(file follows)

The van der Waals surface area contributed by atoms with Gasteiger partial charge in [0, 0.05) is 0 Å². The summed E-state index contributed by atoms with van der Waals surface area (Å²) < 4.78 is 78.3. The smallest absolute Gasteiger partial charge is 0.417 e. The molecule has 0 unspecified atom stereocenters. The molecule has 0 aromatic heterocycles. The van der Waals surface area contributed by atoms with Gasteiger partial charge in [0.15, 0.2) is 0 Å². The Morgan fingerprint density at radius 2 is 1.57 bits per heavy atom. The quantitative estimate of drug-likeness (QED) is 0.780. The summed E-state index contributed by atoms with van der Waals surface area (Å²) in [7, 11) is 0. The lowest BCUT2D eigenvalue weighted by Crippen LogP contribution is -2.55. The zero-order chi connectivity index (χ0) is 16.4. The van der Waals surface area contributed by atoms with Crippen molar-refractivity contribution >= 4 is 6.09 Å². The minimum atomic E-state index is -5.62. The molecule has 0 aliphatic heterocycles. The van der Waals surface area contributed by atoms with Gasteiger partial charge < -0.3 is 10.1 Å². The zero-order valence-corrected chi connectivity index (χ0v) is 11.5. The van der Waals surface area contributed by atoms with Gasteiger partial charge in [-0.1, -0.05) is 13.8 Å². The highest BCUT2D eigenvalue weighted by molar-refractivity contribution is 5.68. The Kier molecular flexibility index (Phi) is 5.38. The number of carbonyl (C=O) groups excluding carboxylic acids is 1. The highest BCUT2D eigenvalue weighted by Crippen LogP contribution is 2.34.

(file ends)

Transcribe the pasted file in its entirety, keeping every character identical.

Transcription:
The van der Waals surface area contributed by atoms with Gasteiger partial charge in [0, 0.05) is 0 Å². The summed E-state index contributed by atoms with van der Waals surface area (Å²) < 4.78 is 78.3. The smallest absolute Gasteiger partial charge is 0.417 e. The molecule has 0 unspecified atom stereocenters. The molecule has 0 aromatic heterocycles. The van der Waals surface area contributed by atoms with Gasteiger partial charge in [0.15, 0.2) is 0 Å². The Morgan fingerprint density at radius 2 is 1.57 bits per heavy atom. The quantitative estimate of drug-likeness (QED) is 0.780. The summed E-state index contributed by atoms with van der Waals surface area (Å²) in [7, 11) is 0. The lowest BCUT2D eigenvalue weighted by Crippen LogP contribution is -2.55. The zero-order chi connectivity index (χ0) is 16.4. The van der Waals surface area contributed by atoms with Crippen molar-refractivity contribution >= 4 is 6.09 Å². The minimum atomic E-state index is -5.62. The molecule has 0 aliphatic heterocycles. The van der Waals surface area contributed by atoms with Gasteiger partial charge < -0.3 is 10.1 Å². The zero-order valence-corrected chi connectivity index (χ0v) is 11.5. The van der Waals surface area contributed by atoms with Gasteiger partial charge in [-0.1, -0.05) is 13.8 Å². The highest BCUT2D eigenvalue weighted by molar-refractivity contribution is 5.68. The Kier molecular flexibility index (Phi) is 5.38. The number of carbonyl (C=O) groups excluding carboxylic acids is 1. The highest BCUT2D eigenvalue weighted by Crippen LogP contribution is 2.34.